Burning Man Board Member Chip Conley Remembers Larry HarveyArticle by: Chip Conley|@ChipConley
Mon April 30, 2018 | 12:05 PM
“Burning Man is what life would be like if artists ruled the world.” Over the course of nearly two decades, I’ve initiated quite a few Burning Man virgins. In 2013, Airbnb co-founder and CEO Brian Chesky, whose design school sensibility was passionately stoked by his first visit, uttered those awe-struck words on the playa. The human with that utopian, art-centric vision was Larry Harvey, Burning Man’s founder who passed on April 28 after a massive stroke a few weeks earlier.
Larry was like a weird older brother to me. A modern-day philosopher who had no idea his Summer Solstice, 1986, burning of a nine-foot effigy at San Francisco’s Baker Beach would turn into the global cultural legacy it’s become, Larry was one-part farm boy, one-part extraterrestrial, one-part art patron, and one-part humanist. And, yet the sum of those eclectic parts were barely a fraction of the whole Larry Harvey.
His brilliance was more subliminal and profound than most people could fathom. Because his long sentences could sometimes stray from ancient philosophy to modern day hip-hop culture, having a conversation with Larry was like a mental game of hide-and-seek. When I first got to know him 15 years ago, he would say something to me and I was befuddled as to whether it was a compliment or a joust. I’ll never forget when one of his Burning Man co-founders pulled me aside, after a particularly confusing statement by Larry, and said, “Larry likes you. You’re not an empty suit.”
Over the course of time, I spent more time with the founders and gave them occasional advice and hosted a few fundraisers. When they asked me to join their non-profit Board (as their intention was to take their for-profit event in the desert and virtually give it to the non-profit), I started to spend more time with Larry, especially at First Camp, the founders’ homespun community just off Center Camp at the annual Burning Man event.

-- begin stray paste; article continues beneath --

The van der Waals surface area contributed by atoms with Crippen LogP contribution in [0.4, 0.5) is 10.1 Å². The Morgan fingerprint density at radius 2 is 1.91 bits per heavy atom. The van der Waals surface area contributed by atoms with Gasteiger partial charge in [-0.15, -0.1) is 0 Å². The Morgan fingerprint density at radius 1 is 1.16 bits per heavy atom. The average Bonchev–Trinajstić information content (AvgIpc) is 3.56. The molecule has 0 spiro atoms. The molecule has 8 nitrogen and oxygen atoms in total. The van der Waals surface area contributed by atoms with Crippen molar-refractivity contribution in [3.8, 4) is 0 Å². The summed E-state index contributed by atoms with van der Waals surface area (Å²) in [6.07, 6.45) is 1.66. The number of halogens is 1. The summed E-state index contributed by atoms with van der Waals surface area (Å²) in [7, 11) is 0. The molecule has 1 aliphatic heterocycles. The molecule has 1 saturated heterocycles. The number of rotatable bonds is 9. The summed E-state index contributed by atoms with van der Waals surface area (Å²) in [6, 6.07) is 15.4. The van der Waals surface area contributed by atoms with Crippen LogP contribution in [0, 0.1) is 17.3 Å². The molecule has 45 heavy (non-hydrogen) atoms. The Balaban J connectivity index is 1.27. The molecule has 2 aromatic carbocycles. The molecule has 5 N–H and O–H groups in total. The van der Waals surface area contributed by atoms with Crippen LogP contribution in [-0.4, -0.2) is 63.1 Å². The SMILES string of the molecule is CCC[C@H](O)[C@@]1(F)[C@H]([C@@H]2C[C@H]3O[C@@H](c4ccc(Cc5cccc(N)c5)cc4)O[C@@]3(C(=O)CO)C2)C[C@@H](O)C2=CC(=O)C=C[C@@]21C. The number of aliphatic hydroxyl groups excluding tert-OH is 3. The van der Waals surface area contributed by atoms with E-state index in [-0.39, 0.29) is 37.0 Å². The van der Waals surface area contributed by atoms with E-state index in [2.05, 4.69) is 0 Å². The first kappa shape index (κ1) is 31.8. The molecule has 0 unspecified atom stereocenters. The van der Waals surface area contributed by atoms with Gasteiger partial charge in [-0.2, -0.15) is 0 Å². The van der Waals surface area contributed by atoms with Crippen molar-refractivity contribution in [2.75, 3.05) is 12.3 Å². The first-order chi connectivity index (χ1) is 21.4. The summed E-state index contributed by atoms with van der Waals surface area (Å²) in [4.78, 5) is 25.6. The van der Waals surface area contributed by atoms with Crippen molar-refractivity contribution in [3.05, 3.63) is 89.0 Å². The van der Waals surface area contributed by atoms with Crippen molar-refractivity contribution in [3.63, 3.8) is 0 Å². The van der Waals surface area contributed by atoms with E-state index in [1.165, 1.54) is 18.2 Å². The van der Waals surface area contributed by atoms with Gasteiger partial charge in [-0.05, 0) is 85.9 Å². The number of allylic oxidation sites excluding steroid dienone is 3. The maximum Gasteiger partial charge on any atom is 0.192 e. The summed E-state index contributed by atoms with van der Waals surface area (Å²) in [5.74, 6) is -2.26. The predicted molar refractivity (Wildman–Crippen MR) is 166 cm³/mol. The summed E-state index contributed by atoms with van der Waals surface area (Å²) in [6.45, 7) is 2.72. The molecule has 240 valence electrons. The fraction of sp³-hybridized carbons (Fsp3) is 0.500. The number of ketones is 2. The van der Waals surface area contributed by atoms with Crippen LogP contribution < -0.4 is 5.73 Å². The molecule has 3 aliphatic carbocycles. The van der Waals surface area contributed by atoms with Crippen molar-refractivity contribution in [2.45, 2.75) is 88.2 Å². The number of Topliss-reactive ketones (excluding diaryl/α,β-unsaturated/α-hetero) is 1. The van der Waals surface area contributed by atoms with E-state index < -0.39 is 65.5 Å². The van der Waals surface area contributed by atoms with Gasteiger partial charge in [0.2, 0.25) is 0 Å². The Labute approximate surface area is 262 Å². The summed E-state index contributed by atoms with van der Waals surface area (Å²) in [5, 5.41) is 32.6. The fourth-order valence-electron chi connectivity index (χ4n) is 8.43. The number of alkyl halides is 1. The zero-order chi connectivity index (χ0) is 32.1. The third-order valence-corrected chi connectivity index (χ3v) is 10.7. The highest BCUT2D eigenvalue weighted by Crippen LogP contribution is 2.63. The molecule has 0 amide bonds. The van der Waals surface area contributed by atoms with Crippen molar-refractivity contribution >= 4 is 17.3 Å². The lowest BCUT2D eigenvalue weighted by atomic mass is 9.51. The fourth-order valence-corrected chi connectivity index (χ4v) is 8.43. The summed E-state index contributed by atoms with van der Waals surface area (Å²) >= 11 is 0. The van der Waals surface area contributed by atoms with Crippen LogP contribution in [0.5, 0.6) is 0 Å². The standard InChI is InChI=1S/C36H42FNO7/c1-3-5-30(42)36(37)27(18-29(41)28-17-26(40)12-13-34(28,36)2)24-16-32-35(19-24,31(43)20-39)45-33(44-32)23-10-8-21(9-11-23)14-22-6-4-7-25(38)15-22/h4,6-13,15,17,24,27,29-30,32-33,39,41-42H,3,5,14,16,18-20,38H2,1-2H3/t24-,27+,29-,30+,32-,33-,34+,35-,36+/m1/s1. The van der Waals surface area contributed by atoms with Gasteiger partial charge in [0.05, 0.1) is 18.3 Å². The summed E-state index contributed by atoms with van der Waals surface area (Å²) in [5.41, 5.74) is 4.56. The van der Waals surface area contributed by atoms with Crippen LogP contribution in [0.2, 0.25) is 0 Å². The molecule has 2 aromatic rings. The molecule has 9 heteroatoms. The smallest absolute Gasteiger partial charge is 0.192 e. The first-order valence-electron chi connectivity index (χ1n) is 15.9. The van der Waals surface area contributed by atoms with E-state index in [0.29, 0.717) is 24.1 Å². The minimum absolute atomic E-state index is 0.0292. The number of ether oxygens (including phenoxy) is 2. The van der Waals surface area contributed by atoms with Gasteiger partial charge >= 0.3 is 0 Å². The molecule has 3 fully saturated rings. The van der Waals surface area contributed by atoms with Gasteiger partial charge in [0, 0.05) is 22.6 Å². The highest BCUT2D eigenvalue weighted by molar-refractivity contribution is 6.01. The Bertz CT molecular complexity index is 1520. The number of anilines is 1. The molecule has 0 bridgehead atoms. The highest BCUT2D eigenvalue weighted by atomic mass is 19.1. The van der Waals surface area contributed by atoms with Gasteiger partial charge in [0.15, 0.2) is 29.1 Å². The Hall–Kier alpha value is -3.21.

I learned of Larry’s roots in rural Oregon with parents from Nebraska and the fact that this budding intellectual moved to the Haight-Ashbury district of San Francisco in 1969 just as flower power was coming into full bloom. He had a deep affection for psychologist William James and the power of human potential. Larry also had a sixth sense for the cultural zeitgeist which is why he loved being in charge of creating the annual Burning Man art theme. I knew I’d entered his inner circle when he’d have one-on-one conversations with me about next year’s potential theme, swearing me to secrecy. Ironically, this year’s theme of “I, Robot” takes Burners into a futuristic world where Larry will only be in spirit.
As a Board member, I took a very active role in two of Burning Man’s biggest endeavors over the past half-dozen years: moving the event into the non-profit and acquiring the 3,800 acres of Fly Ranch near the Black Rock Desert where Burning Man takes place. In both cases, I was able to experience Larry’s brilliance with respect to a vision few others could imagine. Like the founders and a few Board members, I became a translator of Larry’s vision to those who couldn’t quite grok what he was saying.
In his own way, Larry was like the Wizard of Oz: a simple, yet complex, man behind the curtain creating a fantasy world that marveled all who experienced it. Whether it’s the origins of Burning Man – no matter if he was burning his own effigy due to a relationship breakup or just a spontaneous act – or the ethereal themes of the annual event, Larry created a blank canvas onto which we express ourselves. He once told me he wished he could create a TV game show in which he would develop “cultural Rorschach” images and the studio audience in small groups would try figure out what they are. I only wish the television industry and mainstream culture had matured to the point that Larry had his own game show. In the meantime, it’s the theme camps in late summer who synthesize Larry’s brilliance and make them into a dusty, playa reality.
Larry helped me see the value of Burning Man’s 10 Principles, which have become a hallmark for nearly 100 Burning Man-affiliated festivals around the world. There was no more important principle in my relationship with Larry than “Immediacy,” always listed last amongst the other nine. The touchstone of my best moments with Larry have been when we were not distracted and literally living in the moment – not just hearing each other, but truly feeling each other’s presence and humanity. It’s that deeply human experience with Larry I will miss the most.
Chip Conley is a bestselling author, hospitality entrepreneur, disruptive business rebel, and social change agent. He is the founder of Joie de Vivre Hospitality, the former Head of Global Hospitality & Strategy and current Strategic Advisor for Hospitality and Leadership at Airbnb, and the founder of Fest300 (now part of Everfest, where he is part-time Chief Strategy Officer).